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@El Presidente

What's the procedure one goes through to ensure that selling IT kit on "as seen" and without warranty is legal? How do you word the disclaimers that people sign when they buy it? Does the ICO accept "we ran dban on the disks" as proof of the destruction of the data they contain?

I'm seeing a lot of criticism of the council but not much constructive advice as to how these problems can be got around. If you can provide the answers then please do as I know many organisations will be looking for them and, who knows, you may be able to persuade your local council to give it a go.

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Re: Cameron Colley @El Presidente

That's what a lot of commentards don't seem to get - if the Council flogs old kit, they are doing so in the course of a business and *they are responsible for it*, andin most cases cannot exclude all liability for it.

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Re: @Cameron Colley

"the council told The Register it would only throw away kit that couldn't be reused or sold without cost"

So from that statement we can deduce that the person who declared the kit couldn't be 'reused or sold without cost' didn't have as much of a clue about IT kit as Holwell did - he made £10k.

That marks the person making that decision as very, very stupid.

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Re: @Cameron Colley

No, it marks Holwell down as someone breaking the law and consequently probably not someone particularly concerned with whether the kit was even safe, let alone whether it worked. It marks the council spokesbod as working for an organization that is responsible and law abiding. Guess what, if you start from the basis that you're half-inching your stock from stuff that belongs to your employer, and you're not concerned with niceties such as safety, whether it works or not and you build into your "business model" that utter disregard for both your employer *and* the luckless schmuck that you're flogging the stuff to, yes, you can make money at it. That doesn't mean that you're right, just unprincipled.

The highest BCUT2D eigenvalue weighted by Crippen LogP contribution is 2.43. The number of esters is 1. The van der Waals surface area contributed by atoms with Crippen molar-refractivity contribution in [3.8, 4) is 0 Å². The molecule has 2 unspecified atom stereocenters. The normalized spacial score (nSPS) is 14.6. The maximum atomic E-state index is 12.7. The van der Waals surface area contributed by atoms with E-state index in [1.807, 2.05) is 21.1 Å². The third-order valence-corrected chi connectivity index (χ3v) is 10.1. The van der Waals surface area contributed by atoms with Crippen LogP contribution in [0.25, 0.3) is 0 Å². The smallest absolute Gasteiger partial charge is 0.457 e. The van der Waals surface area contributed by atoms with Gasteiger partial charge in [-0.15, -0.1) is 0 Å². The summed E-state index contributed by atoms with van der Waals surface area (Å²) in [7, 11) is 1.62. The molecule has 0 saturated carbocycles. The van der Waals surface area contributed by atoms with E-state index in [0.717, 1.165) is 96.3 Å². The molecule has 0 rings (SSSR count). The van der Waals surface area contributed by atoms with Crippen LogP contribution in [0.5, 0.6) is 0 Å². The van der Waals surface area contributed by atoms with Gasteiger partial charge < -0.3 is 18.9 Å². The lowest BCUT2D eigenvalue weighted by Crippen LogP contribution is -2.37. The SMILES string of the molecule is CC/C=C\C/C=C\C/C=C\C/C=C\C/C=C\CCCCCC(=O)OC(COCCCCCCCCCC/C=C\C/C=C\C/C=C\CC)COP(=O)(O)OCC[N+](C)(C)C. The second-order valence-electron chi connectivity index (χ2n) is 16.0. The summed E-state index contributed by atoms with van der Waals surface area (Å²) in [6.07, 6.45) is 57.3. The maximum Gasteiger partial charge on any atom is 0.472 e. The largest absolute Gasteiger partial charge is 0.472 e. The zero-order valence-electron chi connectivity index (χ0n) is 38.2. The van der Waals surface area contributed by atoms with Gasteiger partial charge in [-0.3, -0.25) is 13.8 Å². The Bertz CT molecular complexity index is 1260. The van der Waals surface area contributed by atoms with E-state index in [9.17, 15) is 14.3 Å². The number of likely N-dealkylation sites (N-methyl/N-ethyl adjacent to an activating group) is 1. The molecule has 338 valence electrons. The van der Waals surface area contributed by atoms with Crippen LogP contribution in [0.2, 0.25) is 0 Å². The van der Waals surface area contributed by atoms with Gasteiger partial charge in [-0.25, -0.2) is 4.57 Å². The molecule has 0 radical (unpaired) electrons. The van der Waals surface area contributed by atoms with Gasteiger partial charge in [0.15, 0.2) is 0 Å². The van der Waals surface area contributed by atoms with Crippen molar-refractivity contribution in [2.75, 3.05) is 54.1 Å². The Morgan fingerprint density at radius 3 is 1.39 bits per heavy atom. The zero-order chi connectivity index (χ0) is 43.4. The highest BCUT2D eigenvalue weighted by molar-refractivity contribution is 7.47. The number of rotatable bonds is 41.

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Re: This lack of imagination

In this case, the council would need to have the drives certified as wiped. Otherwise they end up with the problem of having some excel spreadsheet with ratepayers' personal details ending up in some computer in Nigeria. I know in several authorities I worked for, we had to have the drives certified as wiped anyway, even before sending them off to the landfill (in the days before mandatory electronics recycling).

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Re: That marks the person making that decision as very, very stupid.

What the hell do you expect from damagement? Intelligence??

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Big Brother

Re: This lack of imagination

"Who certified £10k's worth of saleable kit as scrap?"

It's mainly 5+ years old Dell kit.

An authorised recycler will buy it on the understanding that they will make money by stripping the useful bits (the RAM and HDDs the ex-employee stole). If the council had used staff to strip and sell those parts, you've already lost some of that £10k in wages. Probably quite a lot of it as they have a legal requirement not to be the next Daily Mail "OMGs, More! Council! Data! Lost!" headline so HDDs must be wiped. Selling a "working" PC would cost more, even when sold internally only to staff as PAT testing is also required along with reinstalling the original OEM WinXP image.